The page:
Suggestions

As mentioned earlier, there are others who have good quality shots that would be worth the team looking at. A simple submission form that allowed for me to send in images whenever I took one would be useful – for both me and the editing team.

There’s a real possibility of taking this platform further, making it into a place that is focused on African images and highlights African photographers across the continent. I’d be interested in seeing some images from Teddy Ruge (Uganda) and Nana Kofi Acquah (Ghana) on the site, among others. This could be done by first just allowing them to showcase some of their best images, linking to them and putting contact information on the site (giving them a page).

If others are sending in pictures, then there needs to be a clearly outlined understanding of image rights and ownership.

Lastly, we live in a social web with social lives. There should be the ability to embed the image on another site. Images for this post I had to download (bypassing the javascript security features), and upload into it, which is way to much work for most people. Sharing matters, as it’s how people get found in our digital age. You have to learn to let go – of at least the lower res images. Plus, removing that security will allow more Google image search juice to send more traffic.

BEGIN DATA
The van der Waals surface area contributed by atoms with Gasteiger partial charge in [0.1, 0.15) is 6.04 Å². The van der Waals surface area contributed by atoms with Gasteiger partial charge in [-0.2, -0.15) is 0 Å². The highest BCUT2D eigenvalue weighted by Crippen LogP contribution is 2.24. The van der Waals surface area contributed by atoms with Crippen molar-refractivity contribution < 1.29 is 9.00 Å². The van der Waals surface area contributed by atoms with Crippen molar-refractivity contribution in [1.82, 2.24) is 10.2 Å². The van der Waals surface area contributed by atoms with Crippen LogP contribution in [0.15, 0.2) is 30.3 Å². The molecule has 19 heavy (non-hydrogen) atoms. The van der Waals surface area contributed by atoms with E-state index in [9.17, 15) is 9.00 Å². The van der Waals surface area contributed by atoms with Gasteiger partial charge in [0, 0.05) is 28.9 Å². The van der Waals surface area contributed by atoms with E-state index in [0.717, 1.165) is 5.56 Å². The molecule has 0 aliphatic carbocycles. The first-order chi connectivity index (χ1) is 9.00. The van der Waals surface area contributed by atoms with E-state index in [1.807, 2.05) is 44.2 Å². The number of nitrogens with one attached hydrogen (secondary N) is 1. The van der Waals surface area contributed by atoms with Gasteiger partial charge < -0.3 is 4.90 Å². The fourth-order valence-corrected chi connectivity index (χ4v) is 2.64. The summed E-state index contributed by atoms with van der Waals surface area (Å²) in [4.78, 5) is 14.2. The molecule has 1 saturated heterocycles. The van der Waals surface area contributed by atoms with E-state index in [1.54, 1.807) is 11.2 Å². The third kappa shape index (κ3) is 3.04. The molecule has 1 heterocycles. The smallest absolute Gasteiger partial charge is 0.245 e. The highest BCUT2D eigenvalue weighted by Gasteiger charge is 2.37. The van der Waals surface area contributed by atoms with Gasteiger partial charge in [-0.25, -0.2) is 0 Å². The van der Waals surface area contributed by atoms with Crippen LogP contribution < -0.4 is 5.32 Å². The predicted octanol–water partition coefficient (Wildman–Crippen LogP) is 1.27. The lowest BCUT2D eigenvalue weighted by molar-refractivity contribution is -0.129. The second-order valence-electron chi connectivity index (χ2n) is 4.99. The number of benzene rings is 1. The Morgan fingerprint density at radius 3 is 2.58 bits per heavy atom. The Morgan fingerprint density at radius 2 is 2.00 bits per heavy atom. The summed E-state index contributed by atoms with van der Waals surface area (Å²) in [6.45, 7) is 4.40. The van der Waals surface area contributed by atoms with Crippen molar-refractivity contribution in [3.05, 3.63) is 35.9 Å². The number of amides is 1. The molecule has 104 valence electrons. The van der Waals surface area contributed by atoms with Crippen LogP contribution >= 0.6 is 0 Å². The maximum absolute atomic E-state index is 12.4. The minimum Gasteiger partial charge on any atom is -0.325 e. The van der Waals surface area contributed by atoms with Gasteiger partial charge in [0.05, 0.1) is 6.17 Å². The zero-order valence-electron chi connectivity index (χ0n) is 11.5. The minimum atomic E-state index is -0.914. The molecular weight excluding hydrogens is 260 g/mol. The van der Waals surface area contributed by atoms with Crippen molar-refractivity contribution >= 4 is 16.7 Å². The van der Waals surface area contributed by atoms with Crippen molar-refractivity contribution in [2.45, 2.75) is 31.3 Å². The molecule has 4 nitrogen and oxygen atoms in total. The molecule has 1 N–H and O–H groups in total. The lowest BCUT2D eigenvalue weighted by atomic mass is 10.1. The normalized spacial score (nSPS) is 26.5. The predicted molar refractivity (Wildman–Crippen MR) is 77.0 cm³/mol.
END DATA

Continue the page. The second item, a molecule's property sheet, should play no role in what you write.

Post-Vacation Brain Freeze

I had a great unplugged-from-the-grid long weekend, from which I finally got back from late last night. This morning I actually sat in front of my computer and, though I had a million things to say, couldn’t seem to get them down right on the blog.

Instead, here’s a picture of me spending time with old friends and enjoying the analog life. :)

Fun with Friends

Thank God for lifelong friends.

Oh, and no thanks to Saints for the Prescott news